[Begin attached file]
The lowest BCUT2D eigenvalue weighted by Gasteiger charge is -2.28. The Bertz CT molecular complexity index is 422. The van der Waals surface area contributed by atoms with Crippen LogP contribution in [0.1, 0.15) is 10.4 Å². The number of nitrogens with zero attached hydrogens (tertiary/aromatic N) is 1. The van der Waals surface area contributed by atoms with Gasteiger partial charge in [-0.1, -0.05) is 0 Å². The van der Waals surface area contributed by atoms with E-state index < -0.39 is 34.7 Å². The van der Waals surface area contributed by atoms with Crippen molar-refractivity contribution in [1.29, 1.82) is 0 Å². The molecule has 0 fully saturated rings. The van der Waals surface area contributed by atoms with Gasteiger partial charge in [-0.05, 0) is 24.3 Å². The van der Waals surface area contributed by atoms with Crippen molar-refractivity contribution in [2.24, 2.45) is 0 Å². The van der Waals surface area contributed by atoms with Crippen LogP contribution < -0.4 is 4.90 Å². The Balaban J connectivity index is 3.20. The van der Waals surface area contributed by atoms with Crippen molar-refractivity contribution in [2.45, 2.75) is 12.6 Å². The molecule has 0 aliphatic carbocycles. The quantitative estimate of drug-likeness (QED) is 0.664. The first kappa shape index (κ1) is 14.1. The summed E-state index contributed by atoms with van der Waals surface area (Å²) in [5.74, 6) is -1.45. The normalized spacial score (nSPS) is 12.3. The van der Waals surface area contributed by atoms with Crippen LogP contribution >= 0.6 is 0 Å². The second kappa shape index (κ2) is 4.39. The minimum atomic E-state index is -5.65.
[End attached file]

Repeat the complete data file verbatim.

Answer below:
The lowest BCUT2D eigenvalue weighted by Gasteiger charge is -2.28. The Bertz CT molecular complexity index is 422. The van der Waals surface area contributed by atoms with Crippen LogP contribution in [0.1, 0.15) is 10.4 Å². The number of nitrogens with zero attached hydrogens (tertiary/aromatic N) is 1. The van der Waals surface area contributed by atoms with Gasteiger partial charge in [-0.1, -0.05) is 0 Å². The van der Waals surface area contributed by atoms with E-state index < -0.39 is 34.7 Å². The van der Waals surface area contributed by atoms with Crippen molar-refractivity contribution in [1.29, 1.82) is 0 Å². The molecule has 0 fully saturated rings. The van der Waals surface area contributed by atoms with Gasteiger partial charge in [-0.05, 0) is 24.3 Å². The van der Waals surface area contributed by atoms with Crippen molar-refractivity contribution in [2.24, 2.45) is 0 Å². The van der Waals surface area contributed by atoms with Crippen LogP contribution < -0.4 is 4.90 Å². The Balaban J connectivity index is 3.20. The van der Waals surface area contributed by atoms with Crippen molar-refractivity contribution in [2.45, 2.75) is 12.6 Å². The molecule has 0 aliphatic carbocycles. The quantitative estimate of drug-likeness (QED) is 0.664. The first kappa shape index (κ1) is 14.1. The summed E-state index contributed by atoms with van der Waals surface area (Å²) in [5.74, 6) is -1.45. The normalized spacial score (nSPS) is 12.3. The van der Waals surface area contributed by atoms with Crippen LogP contribution >= 0.6 is 0 Å². The second kappa shape index (κ2) is 4.39. The minimum atomic E-state index is -5.65.